Clean Sweep Sneak Peek
Something fuzzy lived in the dish at the bottom of my fridge and it had been there for over a week now.
The old ceramic dish had a glass top so I could peer inside. At best, the contents appeared mushy and gray, with a slight green tint around the edges. Mold, for certain. Never mind that my divorce had been final for over a year now, Mrs. Cortez still brought dinners for me and my son like we actively mourned my first marriage. No, that thing needed to die. In fact, that marriage had died long before the divorce drove a stake in its heart.
Not for the first time, I regarded the moldy dish, shuddered, and closed the door.
“Not right now,” I whispered, then crept away, like it would grow across the floor after me.
Coffee almost sloshed out of my mug as I set it on the table and called out, “Blake! You have five minutes before you have to leave. If you’re tardy, you’ll get detention and I am not saving you again.”
An unintelligible, teenage grunt followed. I fought not to roll my eyes, but at least the thudding music quieted a little. I passed by a load of teenage clothes that Blake still hadn’t taken upstairs even though I’d graciously folded them in piles on the table. Most of the time these days, he dressed himself from the dining room.
Beneath the table lay carpet that needed a good vacuum a few weeks ago, floorboards that weren’t gray but appeared to be from dust, and a wall with cobwebs at the seam. My dishwasher let out a groan as it attempted to clean an overly-full load I’d forgotten to start last night.
“Hello, Monday in the middle of November,” I sighed.
My phone chimed with a text from my oldest of four sons, Landon. At twenty-five and just about to start medical school a few states away, he currently finished up his last semester of his undergrad in Jackson City. It was a bigger—but still not big—city forty-five minutes up the mountain canyon from here in Pineville. He’d saved up all his online classes for his last two semesters so he could move closer to home, work, get a hold of debt, and still graduate on time.
Sensible, this kid.
Landon soothed my Mama nerves every time I saw his name. Easy going. Hard working, but wasn’t obnoxious about it. His latest girlfriend of four weeks showed real promise this time.
Not like all the others, anyway.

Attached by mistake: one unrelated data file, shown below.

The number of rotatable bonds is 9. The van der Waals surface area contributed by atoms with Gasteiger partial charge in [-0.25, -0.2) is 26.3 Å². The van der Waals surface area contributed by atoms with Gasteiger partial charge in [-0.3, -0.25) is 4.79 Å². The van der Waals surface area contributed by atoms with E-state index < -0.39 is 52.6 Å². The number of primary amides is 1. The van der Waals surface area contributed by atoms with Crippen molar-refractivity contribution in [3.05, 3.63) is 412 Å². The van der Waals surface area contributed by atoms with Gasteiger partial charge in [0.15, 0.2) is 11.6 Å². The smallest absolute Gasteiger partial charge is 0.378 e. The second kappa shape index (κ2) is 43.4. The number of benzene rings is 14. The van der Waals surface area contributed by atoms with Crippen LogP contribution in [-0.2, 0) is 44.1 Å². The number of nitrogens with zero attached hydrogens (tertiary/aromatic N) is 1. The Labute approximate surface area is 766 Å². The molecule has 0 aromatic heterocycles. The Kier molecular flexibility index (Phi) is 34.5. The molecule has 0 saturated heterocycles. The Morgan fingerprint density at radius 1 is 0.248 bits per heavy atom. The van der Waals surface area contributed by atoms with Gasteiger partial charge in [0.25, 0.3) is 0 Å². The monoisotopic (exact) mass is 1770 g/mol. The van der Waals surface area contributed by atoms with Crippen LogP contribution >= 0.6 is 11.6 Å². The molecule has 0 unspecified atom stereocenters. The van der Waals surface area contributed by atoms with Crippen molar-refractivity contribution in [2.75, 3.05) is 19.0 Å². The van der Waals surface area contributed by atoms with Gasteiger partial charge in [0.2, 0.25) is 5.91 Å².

Landon: Can I come home Saturday for some food?
Leslie: Sure. Your favorites?
Landon: You’re the best. We’ll be there at noon.
I paused. Although he’d been idly mentioning a woman named Starla every now and then, there had never been a we attached to anything. In fact, he’d almost disappeared since they started to officially date. Not only had I not met Starla yet, but I knew nothing else about her except her name and a vague mention of a super awesome first date, Mom. Tell you about it later.
Landon: Yeah, I’m bringing Starla. I proposed to her last night, thought you’d want to meet her.
Leslie: I’m sorry, you said what?
Landon: It’s a conversation better to have in person, but didn’t want to spring too much on you at once.
Leslie: Is this a joke?
Landon: No. It’s, long story. Could we have BBQ instead of pasta?
“No,” I murmured. “This . . . that has to be a lie.”
Landon is not the son that would casually mention a proposal or break life-changing news to me over a text message without any contextual basis at all. This was something Max would do, because he fell in and out of love every twenty seconds.
Furious, I tapped the phone icon and listened to the phone ring in my ear. He denied the call, then texted back.
Landon: Can’t talk now. In class. Later.
“You did not just decline me,” I muttered.
Blake descended the stairs, thudding like he stomped out cockroaches on his way down. He zoomed by, a mere blur that managed to snatch his car keys before disappearing out the kitchen door with a, “Bye, Mom!” tossed over his shoulder. I sent a vague wave in response.
With all my control, I stopped myself from calling again and settled on the most threatening I-brought-you-into-this-life-I-can-take-you-out-of-it message I could conjure with so little brain capacity left.
Leslie: We WILL talk later, young man.
Landon: Thanks, Mom.
Sensing that he must be nervous about this—or he would have told me about it already—I schooled all my inner Mama Bear and gave a calm reply.
Leslie: We’ll eat at six. See you then.
Then I screamed like a wild banshee
I hope you're as excited as I am for Leslie and Tanner's story. Their saucy little relationship might not be what you expect—but so much more. Click right here to get your copy today!